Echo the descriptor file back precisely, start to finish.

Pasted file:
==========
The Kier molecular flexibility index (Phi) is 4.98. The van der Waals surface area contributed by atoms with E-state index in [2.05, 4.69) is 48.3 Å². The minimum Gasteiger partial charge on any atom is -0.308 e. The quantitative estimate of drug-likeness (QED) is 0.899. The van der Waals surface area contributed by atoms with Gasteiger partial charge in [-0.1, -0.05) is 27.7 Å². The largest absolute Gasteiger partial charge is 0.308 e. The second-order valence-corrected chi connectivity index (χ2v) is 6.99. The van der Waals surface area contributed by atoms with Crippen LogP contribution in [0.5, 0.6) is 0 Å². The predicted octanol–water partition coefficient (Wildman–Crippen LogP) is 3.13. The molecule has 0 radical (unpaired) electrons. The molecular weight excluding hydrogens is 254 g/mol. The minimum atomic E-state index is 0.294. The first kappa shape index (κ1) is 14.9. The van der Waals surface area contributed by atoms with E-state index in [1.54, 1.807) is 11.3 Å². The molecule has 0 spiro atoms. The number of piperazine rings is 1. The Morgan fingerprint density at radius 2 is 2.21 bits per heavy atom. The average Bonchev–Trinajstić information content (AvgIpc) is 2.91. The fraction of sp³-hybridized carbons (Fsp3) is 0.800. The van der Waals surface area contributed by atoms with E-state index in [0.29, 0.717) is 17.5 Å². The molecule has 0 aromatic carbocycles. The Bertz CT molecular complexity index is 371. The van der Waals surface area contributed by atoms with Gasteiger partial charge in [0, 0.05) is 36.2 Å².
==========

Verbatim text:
The Kier molecular flexibility index (Phi) is 4.98. The van der Waals surface area contributed by atoms with E-state index in [2.05, 4.69) is 48.3 Å². The minimum Gasteiger partial charge on any atom is -0.308 e. The quantitative estimate of drug-likeness (QED) is 0.899. The van der Waals surface area contributed by atoms with Gasteiger partial charge in [-0.1, -0.05) is 27.7 Å². The largest absolute Gasteiger partial charge is 0.308 e. The second-order valence-corrected chi connectivity index (χ2v) is 6.99. The van der Waals surface area contributed by atoms with Crippen LogP contribution in [0.5, 0.6) is 0 Å². The predicted octanol–water partition coefficient (Wildman–Crippen LogP) is 3.13. The molecule has 0 radical (unpaired) electrons. The molecular weight excluding hydrogens is 254 g/mol. The minimum atomic E-state index is 0.294. The first kappa shape index (κ1) is 14.9. The van der Waals surface area contributed by atoms with E-state index in [1.54, 1.807) is 11.3 Å². The molecule has 0 spiro atoms. The number of piperazine rings is 1. The Morgan fingerprint density at radius 2 is 2.21 bits per heavy atom. The average Bonchev–Trinajstić information content (AvgIpc) is 2.91. The fraction of sp³-hybridized carbons (Fsp3) is 0.800. The van der Waals surface area contributed by atoms with E-state index in [0.29, 0.717) is 17.5 Å². The molecule has 0 aromatic carbocycles. The Bertz CT molecular complexity index is 371. The van der Waals surface area contributed by atoms with Gasteiger partial charge in [0, 0.05) is 36.2 Å².